Apple has been revealed to have close ties with the application developer industry organization

According to people familiar with the matter, the Application Association (ACT), an industry organization representing application developers, claims to be the main spokesperson for global application developers, but in fact, Apple is the organization's biggest behind-the-scenes "gold master". ".

Four former ACT employees said that while Apple is not a member of the association, the tech giant plays a dominant role behind the scenes, influencing the group's policy stance. Critics point out that much of the ACT's lobbying agenda is closely tied to Apple.

ACT argues that the group does not benefit from Apple, but admits that half of its funding does come from Apple. However, many of the former employees mentioned above said the actual ratio was much higher.

The relationship between Apple and ACT shows that big companies are quietly pouring money into outside groups promoting their agendas in Washington. ACT representatives regularly testify before Congress and file court briefs defending Apple's position.

Rick VanMeter, a former congressional aide, and director of the Coalition for App Fairness said ACT's self-proclaimed "representative of app developers" was actually lying, given its close relationship with Apple.

Apple declined to comment, but ACT executives defended its role. ACT chairman Morgan Reed said: "Our job is to make sure that attention is paid to the impact the government can have on all the small businesses that develop cool software products, whether intentional or not."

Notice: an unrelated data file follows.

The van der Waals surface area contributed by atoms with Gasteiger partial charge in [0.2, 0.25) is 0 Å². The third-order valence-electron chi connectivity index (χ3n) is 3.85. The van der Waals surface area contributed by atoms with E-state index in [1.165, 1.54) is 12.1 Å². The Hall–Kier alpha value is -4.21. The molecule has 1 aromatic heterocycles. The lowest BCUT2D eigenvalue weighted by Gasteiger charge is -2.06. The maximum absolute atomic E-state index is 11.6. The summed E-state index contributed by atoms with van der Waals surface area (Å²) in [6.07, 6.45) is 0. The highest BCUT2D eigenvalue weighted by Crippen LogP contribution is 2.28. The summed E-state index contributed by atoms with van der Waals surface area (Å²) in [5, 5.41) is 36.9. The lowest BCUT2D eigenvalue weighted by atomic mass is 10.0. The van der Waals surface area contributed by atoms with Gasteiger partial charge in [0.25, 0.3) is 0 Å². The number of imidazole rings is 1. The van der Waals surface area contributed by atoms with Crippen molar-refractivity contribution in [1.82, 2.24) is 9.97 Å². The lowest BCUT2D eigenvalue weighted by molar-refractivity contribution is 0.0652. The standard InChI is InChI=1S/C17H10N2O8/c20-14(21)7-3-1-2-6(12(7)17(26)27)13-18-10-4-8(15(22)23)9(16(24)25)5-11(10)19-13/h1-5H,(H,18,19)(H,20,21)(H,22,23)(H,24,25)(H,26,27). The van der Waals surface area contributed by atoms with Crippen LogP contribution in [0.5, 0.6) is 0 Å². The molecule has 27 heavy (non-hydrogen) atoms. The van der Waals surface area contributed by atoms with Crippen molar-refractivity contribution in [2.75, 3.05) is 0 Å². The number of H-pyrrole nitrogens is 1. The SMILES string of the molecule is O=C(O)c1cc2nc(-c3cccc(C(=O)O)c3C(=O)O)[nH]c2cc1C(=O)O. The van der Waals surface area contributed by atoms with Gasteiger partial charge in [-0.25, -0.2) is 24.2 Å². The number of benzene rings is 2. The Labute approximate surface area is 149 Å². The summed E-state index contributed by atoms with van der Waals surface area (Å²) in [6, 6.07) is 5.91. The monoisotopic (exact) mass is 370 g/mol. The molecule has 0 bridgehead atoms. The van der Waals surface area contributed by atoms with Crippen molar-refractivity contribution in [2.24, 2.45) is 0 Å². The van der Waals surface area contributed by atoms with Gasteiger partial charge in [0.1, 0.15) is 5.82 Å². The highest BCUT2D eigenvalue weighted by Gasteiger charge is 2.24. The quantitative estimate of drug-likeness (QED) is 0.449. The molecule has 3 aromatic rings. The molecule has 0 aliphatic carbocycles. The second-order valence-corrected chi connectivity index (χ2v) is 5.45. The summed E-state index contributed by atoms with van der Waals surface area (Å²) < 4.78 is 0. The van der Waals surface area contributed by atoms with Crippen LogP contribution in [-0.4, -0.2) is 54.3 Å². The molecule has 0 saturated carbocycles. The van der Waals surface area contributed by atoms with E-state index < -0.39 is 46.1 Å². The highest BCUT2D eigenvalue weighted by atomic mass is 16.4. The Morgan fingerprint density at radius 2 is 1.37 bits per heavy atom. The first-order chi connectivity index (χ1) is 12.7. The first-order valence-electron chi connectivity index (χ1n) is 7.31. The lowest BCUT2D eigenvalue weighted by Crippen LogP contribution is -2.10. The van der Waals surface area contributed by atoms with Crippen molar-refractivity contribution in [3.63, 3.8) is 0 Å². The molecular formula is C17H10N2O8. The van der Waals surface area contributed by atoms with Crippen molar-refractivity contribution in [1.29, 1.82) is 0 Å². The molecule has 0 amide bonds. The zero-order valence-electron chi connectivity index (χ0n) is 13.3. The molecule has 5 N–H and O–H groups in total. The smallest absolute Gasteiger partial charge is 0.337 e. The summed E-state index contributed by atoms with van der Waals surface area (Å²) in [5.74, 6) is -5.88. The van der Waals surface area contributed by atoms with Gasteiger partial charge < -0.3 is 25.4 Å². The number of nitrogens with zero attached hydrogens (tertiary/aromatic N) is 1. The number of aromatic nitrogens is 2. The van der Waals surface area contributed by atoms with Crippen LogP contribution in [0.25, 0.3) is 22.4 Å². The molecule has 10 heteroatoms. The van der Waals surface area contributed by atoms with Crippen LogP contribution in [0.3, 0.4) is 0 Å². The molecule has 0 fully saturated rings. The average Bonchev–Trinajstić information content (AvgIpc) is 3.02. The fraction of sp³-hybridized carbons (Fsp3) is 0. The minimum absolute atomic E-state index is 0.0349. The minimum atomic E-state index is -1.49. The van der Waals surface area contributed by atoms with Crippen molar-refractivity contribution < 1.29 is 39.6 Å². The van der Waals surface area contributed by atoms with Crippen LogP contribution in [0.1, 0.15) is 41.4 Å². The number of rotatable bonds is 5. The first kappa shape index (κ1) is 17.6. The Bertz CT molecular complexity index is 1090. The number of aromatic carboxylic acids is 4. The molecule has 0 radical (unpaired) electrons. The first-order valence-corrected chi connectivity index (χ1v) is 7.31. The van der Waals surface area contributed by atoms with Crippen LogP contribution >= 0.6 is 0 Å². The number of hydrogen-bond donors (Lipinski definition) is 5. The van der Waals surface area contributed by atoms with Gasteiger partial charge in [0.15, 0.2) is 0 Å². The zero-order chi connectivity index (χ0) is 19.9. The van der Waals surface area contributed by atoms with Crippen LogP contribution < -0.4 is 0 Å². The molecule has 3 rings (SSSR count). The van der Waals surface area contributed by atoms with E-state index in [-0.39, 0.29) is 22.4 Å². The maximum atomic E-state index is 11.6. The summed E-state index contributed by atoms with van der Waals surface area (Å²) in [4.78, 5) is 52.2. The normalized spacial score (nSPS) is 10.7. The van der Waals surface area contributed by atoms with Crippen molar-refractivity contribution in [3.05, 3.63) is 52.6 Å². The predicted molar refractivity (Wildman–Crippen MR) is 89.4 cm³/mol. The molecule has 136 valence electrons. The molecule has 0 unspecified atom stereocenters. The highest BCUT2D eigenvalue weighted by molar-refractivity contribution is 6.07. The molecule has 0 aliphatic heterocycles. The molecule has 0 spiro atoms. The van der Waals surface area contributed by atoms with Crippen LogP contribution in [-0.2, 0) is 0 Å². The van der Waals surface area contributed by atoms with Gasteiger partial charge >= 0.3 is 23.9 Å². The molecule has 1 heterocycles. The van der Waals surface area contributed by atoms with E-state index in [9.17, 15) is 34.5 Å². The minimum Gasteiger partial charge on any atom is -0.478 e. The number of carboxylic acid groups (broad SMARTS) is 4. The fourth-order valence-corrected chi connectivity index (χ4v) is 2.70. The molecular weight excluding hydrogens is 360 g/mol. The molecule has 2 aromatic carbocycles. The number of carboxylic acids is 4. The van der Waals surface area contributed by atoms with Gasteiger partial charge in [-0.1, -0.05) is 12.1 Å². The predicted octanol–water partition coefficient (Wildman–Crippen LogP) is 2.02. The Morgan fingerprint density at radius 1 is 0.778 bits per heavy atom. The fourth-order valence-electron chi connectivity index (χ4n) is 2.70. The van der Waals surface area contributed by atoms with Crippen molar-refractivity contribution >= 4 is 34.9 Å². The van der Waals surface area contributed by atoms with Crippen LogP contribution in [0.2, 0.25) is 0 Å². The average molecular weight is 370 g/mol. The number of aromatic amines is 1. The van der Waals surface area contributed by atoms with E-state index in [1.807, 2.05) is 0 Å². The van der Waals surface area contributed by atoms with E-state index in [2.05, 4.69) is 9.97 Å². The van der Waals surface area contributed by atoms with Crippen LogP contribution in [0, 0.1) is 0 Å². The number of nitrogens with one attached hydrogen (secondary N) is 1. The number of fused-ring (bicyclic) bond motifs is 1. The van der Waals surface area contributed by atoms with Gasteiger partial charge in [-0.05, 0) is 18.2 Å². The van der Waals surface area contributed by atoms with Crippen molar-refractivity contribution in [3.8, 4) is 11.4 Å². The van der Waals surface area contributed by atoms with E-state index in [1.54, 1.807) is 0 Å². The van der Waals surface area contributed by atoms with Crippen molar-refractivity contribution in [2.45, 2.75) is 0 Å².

Reed and other ACT executives said they base their policy positions on members' preferences and would not follow Apple's direction, although they would consider Apple's position. According to the latest figures in the disclosure filing, all donations received by ACT in 2020 exceeded $9 million, of which Apple may have provided millions.

Apple is a major force in the app industry, and its app store is a virtual marketplace that is lucrative for both developers and Apple. Apple takes 15% to 30% of the revenue from these apps, which can amount to billions of dollars a year.

But many app developers object to Apple's high commissions and restrictions. Proposals for antitrust legislation advancing in Congress would require Apple to loosen its grip on the App Store and enable developers to bypass its payment system. But the ACT opposed the bill, arguing it would threaten the privacy and security of the App Store, in line with Apple's stance.

ACT says on its website that it represents 5,000 developers and device companies around the world. In addition to Apple, other corporate sponsors listed on its website include Verisign, AT&T, Intel, and Verizon.

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